Among the lessons I learned at my mother’s knee is this one: the ocean is better than the bay; a lake is better than a pool. I grew up spending as much of every summer as I could on the world-class beaches of Long Island, including Jones Beach, which was an easy drive from where we lived in Queens, and Hampton Bays, which was not at that time considered one of The Hamptons, since its year-round population was working-class conservative and its summer people, at least the ones we knew, were a small band of “progressives,” many of them teachers like my aunt who had a house there. The big social event of the season was always a Labor Day party to benefit the latest leftist martyrs, the Something Seven or the Something Ten. But let’s talk about the beach.
The modest little house my husband and I were lucky enough to snap up during a “soft” period for real estate in 1990—having rented unwittingly to a trio of drug dealers who set the neighborhood on its ear, the local businessman who owned it was glad to get rid of it—is only seven miles from one of the superb beaches maintained by the Town of East Hampton, which stretches from Bridgehampton to Montauk. At low tide, you can walk for miles along the beach if you’re so inclined. If you want less wind, you can lie back against the pillowy dunes—not on or in the dunes, please: every spike of beach grass was lovingly planted by the hands of environmentalists, and the humps of sand have only recently recovered their full roundness after being sheared off by a hurricane nine or ten years ago. Or, as I do, you can choose a front row seat, where a cool breeze is always available, even on the hottest day, and if you don’t watch out, a curl of wave on the incoming tide may swamp your beach towel and carry your sandals off to Spain.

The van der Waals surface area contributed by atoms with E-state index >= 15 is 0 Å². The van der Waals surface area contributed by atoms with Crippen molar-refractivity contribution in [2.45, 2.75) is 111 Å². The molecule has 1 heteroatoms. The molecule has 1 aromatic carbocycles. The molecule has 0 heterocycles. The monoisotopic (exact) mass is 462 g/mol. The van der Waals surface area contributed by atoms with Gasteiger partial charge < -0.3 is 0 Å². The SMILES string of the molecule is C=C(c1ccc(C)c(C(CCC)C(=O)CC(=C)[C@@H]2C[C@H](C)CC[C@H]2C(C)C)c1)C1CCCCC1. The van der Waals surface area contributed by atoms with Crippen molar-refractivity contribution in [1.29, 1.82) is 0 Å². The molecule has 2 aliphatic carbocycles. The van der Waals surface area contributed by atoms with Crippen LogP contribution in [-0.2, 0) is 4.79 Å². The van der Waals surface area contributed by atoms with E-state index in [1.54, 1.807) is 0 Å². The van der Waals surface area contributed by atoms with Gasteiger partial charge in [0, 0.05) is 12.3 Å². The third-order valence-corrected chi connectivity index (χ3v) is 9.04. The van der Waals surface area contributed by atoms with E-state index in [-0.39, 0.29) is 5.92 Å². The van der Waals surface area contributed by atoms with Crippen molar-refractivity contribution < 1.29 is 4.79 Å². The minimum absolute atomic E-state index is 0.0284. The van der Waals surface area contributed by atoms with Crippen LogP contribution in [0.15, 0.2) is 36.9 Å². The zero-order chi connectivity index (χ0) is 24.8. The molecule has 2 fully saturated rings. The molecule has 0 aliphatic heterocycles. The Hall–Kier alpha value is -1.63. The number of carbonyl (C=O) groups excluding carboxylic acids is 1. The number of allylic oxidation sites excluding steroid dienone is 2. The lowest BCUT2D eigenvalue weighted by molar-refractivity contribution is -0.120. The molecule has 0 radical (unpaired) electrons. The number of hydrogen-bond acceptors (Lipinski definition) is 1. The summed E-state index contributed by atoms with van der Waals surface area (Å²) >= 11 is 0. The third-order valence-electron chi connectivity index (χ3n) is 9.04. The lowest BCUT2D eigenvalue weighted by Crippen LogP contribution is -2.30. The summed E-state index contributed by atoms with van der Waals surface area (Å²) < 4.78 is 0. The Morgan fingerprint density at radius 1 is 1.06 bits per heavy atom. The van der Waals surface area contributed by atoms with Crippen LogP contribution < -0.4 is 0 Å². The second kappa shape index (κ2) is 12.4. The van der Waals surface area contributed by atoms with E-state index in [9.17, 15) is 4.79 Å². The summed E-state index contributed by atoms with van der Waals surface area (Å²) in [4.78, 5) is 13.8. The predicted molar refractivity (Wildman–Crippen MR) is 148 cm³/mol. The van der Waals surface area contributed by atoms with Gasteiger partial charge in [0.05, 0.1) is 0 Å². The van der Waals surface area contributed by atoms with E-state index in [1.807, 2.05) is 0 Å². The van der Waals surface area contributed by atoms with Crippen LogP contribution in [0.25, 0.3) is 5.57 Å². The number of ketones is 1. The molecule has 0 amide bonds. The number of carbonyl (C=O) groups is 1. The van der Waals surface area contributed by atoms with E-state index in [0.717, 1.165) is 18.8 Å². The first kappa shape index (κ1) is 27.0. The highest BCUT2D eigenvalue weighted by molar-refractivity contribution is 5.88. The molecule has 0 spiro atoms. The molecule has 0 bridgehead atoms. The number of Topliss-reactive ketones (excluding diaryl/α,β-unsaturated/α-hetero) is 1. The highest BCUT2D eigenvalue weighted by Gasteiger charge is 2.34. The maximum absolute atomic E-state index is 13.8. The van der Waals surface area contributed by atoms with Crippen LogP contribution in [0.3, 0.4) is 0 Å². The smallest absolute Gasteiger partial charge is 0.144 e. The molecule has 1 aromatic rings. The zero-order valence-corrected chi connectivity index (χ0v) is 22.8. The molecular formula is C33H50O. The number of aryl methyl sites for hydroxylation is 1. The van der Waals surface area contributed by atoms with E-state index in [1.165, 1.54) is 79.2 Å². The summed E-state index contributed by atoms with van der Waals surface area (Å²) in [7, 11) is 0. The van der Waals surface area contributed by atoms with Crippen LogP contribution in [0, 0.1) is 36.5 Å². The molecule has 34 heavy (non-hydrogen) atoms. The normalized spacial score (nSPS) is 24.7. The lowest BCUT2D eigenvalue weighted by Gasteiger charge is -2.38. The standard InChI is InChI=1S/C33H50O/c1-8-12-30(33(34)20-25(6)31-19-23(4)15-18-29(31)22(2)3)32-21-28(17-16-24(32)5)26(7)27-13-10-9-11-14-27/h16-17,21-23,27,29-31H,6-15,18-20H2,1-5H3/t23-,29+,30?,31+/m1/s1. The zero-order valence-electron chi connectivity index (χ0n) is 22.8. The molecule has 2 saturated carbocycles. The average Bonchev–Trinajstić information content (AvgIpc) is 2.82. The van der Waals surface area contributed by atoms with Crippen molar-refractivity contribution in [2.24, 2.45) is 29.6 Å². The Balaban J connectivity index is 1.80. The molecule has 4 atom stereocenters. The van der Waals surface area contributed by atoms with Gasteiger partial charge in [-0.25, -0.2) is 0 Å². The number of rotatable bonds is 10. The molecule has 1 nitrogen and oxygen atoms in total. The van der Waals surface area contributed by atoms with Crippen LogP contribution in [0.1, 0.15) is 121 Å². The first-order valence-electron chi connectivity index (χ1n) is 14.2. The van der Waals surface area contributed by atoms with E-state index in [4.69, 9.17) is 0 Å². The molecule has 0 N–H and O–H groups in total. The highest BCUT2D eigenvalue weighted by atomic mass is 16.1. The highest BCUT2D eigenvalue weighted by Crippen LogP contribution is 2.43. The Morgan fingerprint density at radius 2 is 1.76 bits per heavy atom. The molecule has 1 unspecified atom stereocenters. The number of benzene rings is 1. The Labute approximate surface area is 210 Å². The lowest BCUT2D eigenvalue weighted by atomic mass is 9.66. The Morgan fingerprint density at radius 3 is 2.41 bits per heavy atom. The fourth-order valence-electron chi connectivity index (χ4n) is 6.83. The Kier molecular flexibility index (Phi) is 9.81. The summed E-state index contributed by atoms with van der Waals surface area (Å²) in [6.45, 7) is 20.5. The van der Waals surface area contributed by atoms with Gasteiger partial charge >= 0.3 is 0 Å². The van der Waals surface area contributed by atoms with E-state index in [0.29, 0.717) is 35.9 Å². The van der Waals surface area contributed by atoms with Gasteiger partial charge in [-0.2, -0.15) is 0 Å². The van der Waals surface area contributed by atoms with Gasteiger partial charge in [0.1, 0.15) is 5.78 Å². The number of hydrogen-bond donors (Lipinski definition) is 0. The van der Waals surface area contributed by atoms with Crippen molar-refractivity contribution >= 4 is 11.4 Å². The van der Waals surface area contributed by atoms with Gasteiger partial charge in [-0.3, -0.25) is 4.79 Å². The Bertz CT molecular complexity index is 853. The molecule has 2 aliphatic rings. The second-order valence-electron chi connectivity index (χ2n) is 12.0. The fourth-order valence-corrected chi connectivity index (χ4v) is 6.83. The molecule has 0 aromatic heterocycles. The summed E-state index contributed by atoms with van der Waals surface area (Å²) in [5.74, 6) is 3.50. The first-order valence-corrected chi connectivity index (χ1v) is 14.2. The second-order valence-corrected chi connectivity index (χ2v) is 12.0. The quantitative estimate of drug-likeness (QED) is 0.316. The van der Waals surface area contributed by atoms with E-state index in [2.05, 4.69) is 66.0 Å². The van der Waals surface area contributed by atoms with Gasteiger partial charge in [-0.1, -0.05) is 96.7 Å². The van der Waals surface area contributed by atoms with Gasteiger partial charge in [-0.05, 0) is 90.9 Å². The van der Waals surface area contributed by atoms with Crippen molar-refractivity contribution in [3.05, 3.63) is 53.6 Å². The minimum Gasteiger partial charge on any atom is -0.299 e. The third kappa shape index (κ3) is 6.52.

My mother, who if asked, “How was your vacation?” would respond by enumerating the swims she’d had, taught me not just to observe but to revel in the fact that the ocean is always different. At least that’s true of the Atlantic off Long Island. My mother always maintained that there’s nothing like the morning swim. When I was a kid, we’d stay at the beach all day, “earning” our lunch by leaping and diving through the waves (“Over!” “Under!”) in that icy morning water. Now, between adult responsibilities and the hole in the ozone, I seldom get to the beach before 3 PM. But I still miss that morning swim.
It’s not just a matter of the weather: bright and clear one day, hazy and humid the next, overcast on the third day, with a storm rolling in overnight. Even if the skies stay blue, flat silky seas on which it’s easy to swim laps (without having to turn every sixteen strokes as you would in a pool) can be replaced by rearing “seahorses” of foam and crashing breakers. In 1995 I spent several days on the campus of the University of California at San Diego for a conference, and I was amazed by the way the turquoise waters of the Pacific in La Jolla remained consistent over time. If I went to the same spot near the jetty every day, I could jump the same gentle rollers day after day after day. It was nice for a change, and La Jolla itself is probably one of the most beautiful places in America. But I’m an East Coast girl, and I like an ocean to surprise me.